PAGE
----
John Lobb has been making bespoke shoes and boots since 1866, and ready-to-wear shoes since 1984. In 1994 the John Lobb workshop opened in Northampton, a town in Britain with a long-established shoemaking industry, in order to produce the ready-to-wear styles.
The full-grain calf leather is put through an oak-bark tanning process for six months until it is perfectly supple and just the right shade of rich chocolate brown. The leather is stretched on the lasts for five days to ensure a smooth shape before being stitched.
The 'William' model, with its two secure buckles and pointed toe, was first developed by John Lobb in 1945. Monk-strap shoes always fasten with one or more buckles instead of laces. It is thought that Italian monks wore similar styles in medieval times.
The Goodyear Welting
In common with all fine English shoes, the Goodyear welting method of connecting the top of the shoe to the inseam and leather sole has been used. This results in a durable shoe that moulds to the shape of the wearer's foot. It also allows leather soles to be replaced easily.
There are 190 steps involved in the production of each pair of John Lobb shoes. All manufacturing is carried out in Northampton, England, with much of it done by hand. The entire process takes approximately three months from start to finish.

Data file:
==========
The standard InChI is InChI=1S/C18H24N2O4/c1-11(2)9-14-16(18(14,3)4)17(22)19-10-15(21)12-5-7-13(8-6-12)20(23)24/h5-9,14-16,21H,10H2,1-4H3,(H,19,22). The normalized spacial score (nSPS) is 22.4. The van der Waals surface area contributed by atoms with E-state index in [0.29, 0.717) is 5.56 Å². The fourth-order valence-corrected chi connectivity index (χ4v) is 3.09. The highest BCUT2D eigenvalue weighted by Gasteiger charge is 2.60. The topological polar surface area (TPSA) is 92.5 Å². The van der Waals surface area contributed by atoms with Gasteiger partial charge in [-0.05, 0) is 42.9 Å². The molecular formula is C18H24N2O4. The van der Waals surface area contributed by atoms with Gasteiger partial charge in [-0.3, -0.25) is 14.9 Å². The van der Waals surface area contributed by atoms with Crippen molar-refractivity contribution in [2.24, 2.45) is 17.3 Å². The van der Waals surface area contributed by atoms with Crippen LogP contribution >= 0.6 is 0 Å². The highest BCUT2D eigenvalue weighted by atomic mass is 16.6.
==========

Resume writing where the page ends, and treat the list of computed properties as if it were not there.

Mr John Lobb learned his craft making boots for miners in Australia during the gold rush. When Lobb returned to London in 1863 he made a pair of riding boots for the Prince of Wales. The future King was so pleased he granted the shoemaker a Royal Warrant.
Creation and development director, John Lobb
Since 1866, men including Sir Winston Churchill and Mr Alfred Hitchcock have turned to John Lobb for the finest-quality shoes and boots. The enduringly elegant double strap 'William' model, developed in 1945 and named after Mr William Lobb, is still in production today, a testament to its timeless appeal. Rumour has it that Lobb began producing monk-strap shoes in the 19th century to accommodate the wide feet of Prince Edward, who had granted Lobb a Royal Warrant to supply him with shoes.
THE MAKING OF a john lobb shoe
Every pair of John Lobb shoes starts life here, at the Lobb leather room on the upper floor of the brand's factory in Northampton.
A raised ridge is created on the inner sole using a ribbing machine. The upper and welt will be stitched on to this ridge in the making room.
Lobb is fastidious about avoiding any creases in the leather, which is why the bottom edge of the upper is pulled under the shoe and stapled evenly to the inner sole by hand.
The front of the upper is pushed and wrapped over the last until the correct toe shape is formed.
The edges are trimmed and formed by hand, ensuring a smooth joint between the sole and the heel.
A final polish of wax and a little water is applied in circular motions, with added emphasis on the toe and heel to create extra shine.